Richard Armitage was Colin Powell's deputy in the State Department. He was considered for Ambassador Negroponte's job as Director of Intelligence. Now, a lot of people would like to see John McCain in that job but he's not really controllable by the White House. Bush has had many conflicts with him. It would be bad for McCain's presidential run, probably, to clean up someone else's mess and, if I'm not mistaken, Arizona has a Democratic governor, which would mean the Republicans would lose a seat in Congress.

MONTAGNE: Well, just briefly, with support for the war reaching new lows, what signals is the Pentagon sending out about how long the U.S. will stay in Iraq?

HENDREN: Well, General Casey, the top commander in Iraq and Secretary Rumsfeld have both said that they expect to draw down troops, but the Air Force has a 10-year plan to stand up Iraq's Air Force and that's gonna take a long time.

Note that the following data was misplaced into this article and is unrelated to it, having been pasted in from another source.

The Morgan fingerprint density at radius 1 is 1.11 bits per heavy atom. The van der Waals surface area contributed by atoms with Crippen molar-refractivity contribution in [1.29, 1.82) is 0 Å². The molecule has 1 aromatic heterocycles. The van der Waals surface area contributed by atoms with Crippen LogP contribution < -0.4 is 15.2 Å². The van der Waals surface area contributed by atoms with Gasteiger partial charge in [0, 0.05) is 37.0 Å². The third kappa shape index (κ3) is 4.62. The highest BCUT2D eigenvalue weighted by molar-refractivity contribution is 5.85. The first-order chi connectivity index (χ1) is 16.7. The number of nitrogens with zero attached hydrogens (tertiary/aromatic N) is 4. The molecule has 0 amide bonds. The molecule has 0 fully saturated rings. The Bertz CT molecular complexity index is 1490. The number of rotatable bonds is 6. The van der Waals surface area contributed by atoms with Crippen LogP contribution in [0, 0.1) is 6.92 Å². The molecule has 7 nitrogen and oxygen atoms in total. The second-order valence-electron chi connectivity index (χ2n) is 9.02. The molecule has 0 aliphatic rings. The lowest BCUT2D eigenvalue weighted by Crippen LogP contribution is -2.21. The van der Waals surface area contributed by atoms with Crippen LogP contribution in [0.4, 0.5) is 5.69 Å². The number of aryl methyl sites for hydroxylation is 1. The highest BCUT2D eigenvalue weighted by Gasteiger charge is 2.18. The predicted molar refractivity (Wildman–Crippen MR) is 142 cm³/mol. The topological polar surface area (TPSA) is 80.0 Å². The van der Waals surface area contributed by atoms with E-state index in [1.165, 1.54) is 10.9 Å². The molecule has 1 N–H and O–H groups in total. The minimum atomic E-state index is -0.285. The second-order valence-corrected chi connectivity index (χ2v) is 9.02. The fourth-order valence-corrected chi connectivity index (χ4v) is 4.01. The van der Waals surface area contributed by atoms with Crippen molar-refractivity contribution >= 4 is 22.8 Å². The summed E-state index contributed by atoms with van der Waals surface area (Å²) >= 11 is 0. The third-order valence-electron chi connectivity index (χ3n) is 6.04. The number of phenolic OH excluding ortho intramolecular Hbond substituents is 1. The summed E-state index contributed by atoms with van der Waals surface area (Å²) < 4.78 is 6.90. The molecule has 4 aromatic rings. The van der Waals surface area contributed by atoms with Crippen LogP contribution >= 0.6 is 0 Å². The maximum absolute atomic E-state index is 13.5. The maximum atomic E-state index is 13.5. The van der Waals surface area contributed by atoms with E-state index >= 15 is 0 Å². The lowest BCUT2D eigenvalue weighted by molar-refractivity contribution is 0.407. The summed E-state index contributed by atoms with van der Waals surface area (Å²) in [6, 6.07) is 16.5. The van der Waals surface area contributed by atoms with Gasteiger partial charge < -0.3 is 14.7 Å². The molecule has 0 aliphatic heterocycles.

MONTAGNE: Thank you very much John. That's NPR Pentagon correspondent John Hendren.

(Soundbite of music)

MONTAGNE: You're listening to MORNING EDITION from NPR News.

Copyright © 2006 NPR. All rights reserved. Visit our website terms of use and permissions pages at www.npr.org for further information.

NPR transcripts are created on a rush deadline by Verb8tm, Inc., an NPR contractor, and produced using a proprietary transcription process developed with NPR. This text may not be in its final form and may be updated or revised in the future. Accuracy and availability may vary. The authoritative record of NPR’s programming is the audio record.

Comments

 

Please keep your community civil. All comments must follow the NPR.org Community rules and terms of use, and will be moderated prior to posting. NPR reserves the right to use the comments we receive, in whole or in part, and to use the commenter's name and location, in any medium. See also the Terms of Use, Privacy Policy and Community FAQ.